The generational trend threatening the property industry
Could this population transformation wreak havoc on our property investment market?
Blogger: Kevin Lee, founder, Smart Property Adviser
To continue reading the rest of this article, please log in.
Create free account to get unlimited news articles and more!
You're probably aware that our 'ageing population' has been the number 1 topic on everyone's lips throughout 2015.
When Joe Hockey released the latest Intergenerational Report in March, everything that anyone needed to know about how Australia could ‘look’ like 40 years from now was in there.
Right now though, we have another significant generational trend unfolding, which is likely to further aggravate the problems facing Australia for the next 30 to 40 years.
And, as property investors, these issues will have a massive impact on what we buy now and in the future. This little known trend is, of course, 'permanent departures'. It is most prominent amongst our Gen Y kids; and very soon their kids and grandchildren.
Basically, we're losing our Aussie kids to the 'global village' – they grow up, enter tertiary education often with government funding or HECS support to gain their uni qualifications, and then leave our shores to live and work overseas.
In fact, McCrindle Research reported that in 2012 (latest figures) 257,258 Australians left permanently. In my own circle of friends, at least five of the kids are now based overseas... this trend is happening whether we like it or not. How is this a problem?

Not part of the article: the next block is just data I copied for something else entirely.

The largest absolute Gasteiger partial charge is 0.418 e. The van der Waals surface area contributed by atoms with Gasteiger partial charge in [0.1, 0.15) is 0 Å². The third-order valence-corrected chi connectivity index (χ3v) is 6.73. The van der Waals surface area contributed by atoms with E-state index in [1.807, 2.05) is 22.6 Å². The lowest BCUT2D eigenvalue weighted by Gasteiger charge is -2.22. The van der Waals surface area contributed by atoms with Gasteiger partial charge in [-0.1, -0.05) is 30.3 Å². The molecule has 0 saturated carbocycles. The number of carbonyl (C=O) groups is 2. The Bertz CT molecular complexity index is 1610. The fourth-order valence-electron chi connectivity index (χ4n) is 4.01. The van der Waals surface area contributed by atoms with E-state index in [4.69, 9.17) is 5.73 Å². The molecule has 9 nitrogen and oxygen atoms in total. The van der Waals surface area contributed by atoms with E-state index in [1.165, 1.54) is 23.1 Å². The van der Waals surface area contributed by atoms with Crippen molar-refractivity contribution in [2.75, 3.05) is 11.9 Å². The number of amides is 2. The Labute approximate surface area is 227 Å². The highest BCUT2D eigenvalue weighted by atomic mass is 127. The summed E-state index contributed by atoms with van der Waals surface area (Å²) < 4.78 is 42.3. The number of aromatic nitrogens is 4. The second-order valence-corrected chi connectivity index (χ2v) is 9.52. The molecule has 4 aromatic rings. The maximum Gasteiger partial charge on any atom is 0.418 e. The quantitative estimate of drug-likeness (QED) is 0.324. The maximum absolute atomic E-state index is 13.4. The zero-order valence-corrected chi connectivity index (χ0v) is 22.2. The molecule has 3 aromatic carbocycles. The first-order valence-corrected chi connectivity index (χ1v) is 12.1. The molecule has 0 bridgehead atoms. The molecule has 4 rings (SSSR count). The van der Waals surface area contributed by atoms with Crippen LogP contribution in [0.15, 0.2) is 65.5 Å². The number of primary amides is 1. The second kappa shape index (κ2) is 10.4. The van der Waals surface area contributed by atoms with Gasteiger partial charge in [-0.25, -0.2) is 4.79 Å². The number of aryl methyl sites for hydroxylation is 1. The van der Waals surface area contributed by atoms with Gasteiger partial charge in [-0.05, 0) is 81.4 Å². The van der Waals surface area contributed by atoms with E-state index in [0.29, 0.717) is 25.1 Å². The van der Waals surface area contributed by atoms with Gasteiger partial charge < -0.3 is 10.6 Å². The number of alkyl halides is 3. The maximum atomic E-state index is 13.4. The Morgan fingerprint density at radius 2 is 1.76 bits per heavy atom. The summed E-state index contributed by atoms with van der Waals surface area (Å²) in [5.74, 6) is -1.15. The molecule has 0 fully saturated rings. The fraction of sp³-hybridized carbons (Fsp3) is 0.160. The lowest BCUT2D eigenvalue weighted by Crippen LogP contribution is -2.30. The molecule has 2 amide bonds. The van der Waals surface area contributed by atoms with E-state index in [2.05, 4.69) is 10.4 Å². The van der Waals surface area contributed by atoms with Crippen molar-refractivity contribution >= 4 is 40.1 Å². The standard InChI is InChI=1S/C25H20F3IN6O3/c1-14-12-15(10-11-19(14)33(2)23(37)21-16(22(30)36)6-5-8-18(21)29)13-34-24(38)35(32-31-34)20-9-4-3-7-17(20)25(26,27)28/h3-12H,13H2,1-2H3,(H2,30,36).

Well, as our baby boomers exit the workforce and tax base in their millions, the group below – Gen X as they’re known – are supposed to step up. In reality though, as a group they will struggle to replace both the income and tax contributions of the generation before them.
Gen X need help to fund the retired boomers, especially as the majority of these retirees will rely on a tax-payer-funded pension. ABS fact: In 2013, only four per cent of retirees were self-funded.
Simply put: Australia can't afford to lose any more tax payers from the Gen Y and Gen Z groups.
How is this a problem for property investors? Any smart investor knows the Australian property market is heavily reliant on the strength of the Australian economy. In a nutshell: property values rely on employment and income. No jobs = no future.
And it’s the underlying strength of Australia’s economy that will be severely tested by millions of boomers exiting the workforce, tax base and compulsory super system (as contributors).
Add in a few hundred thousand young Aussies finding their way elsewhere in this world each year, and it could well be the recipe for economic disaster this 'tiny' country doesn't need.
We saw strong capital growth during the 50-year reign of the boomers – and as a result Australians at large came to believe the urban myth that "property doubled in value every seven to 10 years".
Yeah, some people got lucky, but it's like playing at the casino – one winner for every 10 losers. House wins 90 per cent of the time – sometimes more!
Especially with our demographics undergoing such a rapid transformation, if there aren't enough people in the workforce (and tax base) stepping up to replace the boomers, we could see that capital growth as an ‘entitlement’ no longer exists.
Australia: It's time to make smarter property investment decisions if you want to taste success in the foreseeable future.
Will axing negative gearing affect property investment?
Comments powered by CComment